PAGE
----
This Donald Trump Poll Suggests He Has No Chance Of Securing These Important Voters

What many were thinking has been confirmed: Donald Trump's declining support among Republican women is a thing. The latest polls from The New York Times and CBS News showed that since the major party's national conventions, Trump's lead over Hillary Clinton among Republican women has already slipped 13 percentage points, the paper reported this week. This comes on top of the conservative politicians and businesswomen who have come out for Clinton this week (particularly Senator Susan Collins of Maine), which could send even more conservatives running for safety in the Clinton camp.

So what's the deal? Could Clinton dream of winning this demographic? No, Republican women are never likely to be with her — at least, not a majority of them. However, Trump's weakness among GOP women could keep him from the White House. There just simply aren't enough Republican men to counter their defections. Just 37 percent of women overall plan to support Trump at the polls. Among Republican-identified registered voters, 81 percent of women said they prefer him to Clinton, according to a poll taken by The Economist and YouGov.

The New York Time Times interviewed Whit Ayres, a pollster who worked on Marco Rubio's campaign. Ayres said that Republican candidates generally need 90 percent of Republican voters in order to take the White House. Unless The Economist/YouGov poll is an anomaly, that will be impossible. Speaking of recent polls which showed low numbers specifically among GOP women (72 percent at the end of July), Ayres said, "It’s an unusually poor showing. There are not enough men to counterbalance it." In 2004, 2008, and 2012, the Republicans won between 89 and 93 percent of them.

Trump is trailing by 30 percentage points with college-educated white women — 27 percent compared to 57 percent for Clinton, according to a Monmouth University poll. His support among non-college-educated white women is much better: around 49 percent to Clinton's 32 percent.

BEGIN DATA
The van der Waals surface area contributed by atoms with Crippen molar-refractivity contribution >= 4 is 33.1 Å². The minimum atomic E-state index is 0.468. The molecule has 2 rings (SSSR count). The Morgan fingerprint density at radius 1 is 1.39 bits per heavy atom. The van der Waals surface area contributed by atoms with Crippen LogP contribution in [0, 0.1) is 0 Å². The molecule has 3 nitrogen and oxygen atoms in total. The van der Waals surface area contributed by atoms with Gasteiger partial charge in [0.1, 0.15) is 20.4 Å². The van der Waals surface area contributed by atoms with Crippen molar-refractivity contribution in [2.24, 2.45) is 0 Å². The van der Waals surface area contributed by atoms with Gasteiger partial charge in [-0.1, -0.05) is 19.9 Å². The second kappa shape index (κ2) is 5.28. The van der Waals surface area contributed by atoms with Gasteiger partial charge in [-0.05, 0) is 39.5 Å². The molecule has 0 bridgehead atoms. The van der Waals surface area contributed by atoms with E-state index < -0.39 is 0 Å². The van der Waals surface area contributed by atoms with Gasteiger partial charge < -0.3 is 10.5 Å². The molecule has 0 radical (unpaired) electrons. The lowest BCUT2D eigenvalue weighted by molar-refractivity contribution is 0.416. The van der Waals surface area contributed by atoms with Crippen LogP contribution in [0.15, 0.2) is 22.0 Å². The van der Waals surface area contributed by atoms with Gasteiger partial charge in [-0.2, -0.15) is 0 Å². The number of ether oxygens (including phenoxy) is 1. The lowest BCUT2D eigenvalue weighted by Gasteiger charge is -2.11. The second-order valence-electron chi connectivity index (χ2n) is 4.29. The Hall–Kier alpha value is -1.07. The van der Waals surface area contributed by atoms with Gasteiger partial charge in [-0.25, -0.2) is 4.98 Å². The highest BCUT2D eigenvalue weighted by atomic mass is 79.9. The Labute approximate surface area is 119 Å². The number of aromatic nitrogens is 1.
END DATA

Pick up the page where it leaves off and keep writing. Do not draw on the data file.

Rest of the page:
Perhaps Trump's failure with GOP women is just a side effect of his low numbers across the board. NBC News/SurveyMonkey's latest poll gave Clinton a 10-point lead in a two-way race. But Susan Collins' comments hint at the problems in Trump's character and candidacy that are more troublesome to women:

My conclusion about Mr. Trump’s unsuitability for office is based on his disregard for the precept of treating others with respect, an idea that should transcend politics. Instead, he opts to mock the vulnerable and inflame prejudices by attacking ethnic and religious minorities. Three incidents in particular have led me to the inescapable conclusion that Mr. Trump lacks the temperament, self-discipline and judgment required to be president.

She referenced three examples of this behavior. First, mocking a reporter with disabilities. Second, attacking an Indiana-born judge for his Mexican heritage. And third, his criticism of the Khan family. She also pointed out that Trump would make the world less safe, due to his "tendency to lash out when challenged."

Whether Trump can do anything to change this perception remains a stretch. On Tuesday, he was in the headlines once more for potentially suggesting that Second Amendment supporters target Clinton. Or vote against her, as he would later argue. Still not presidential, regardless.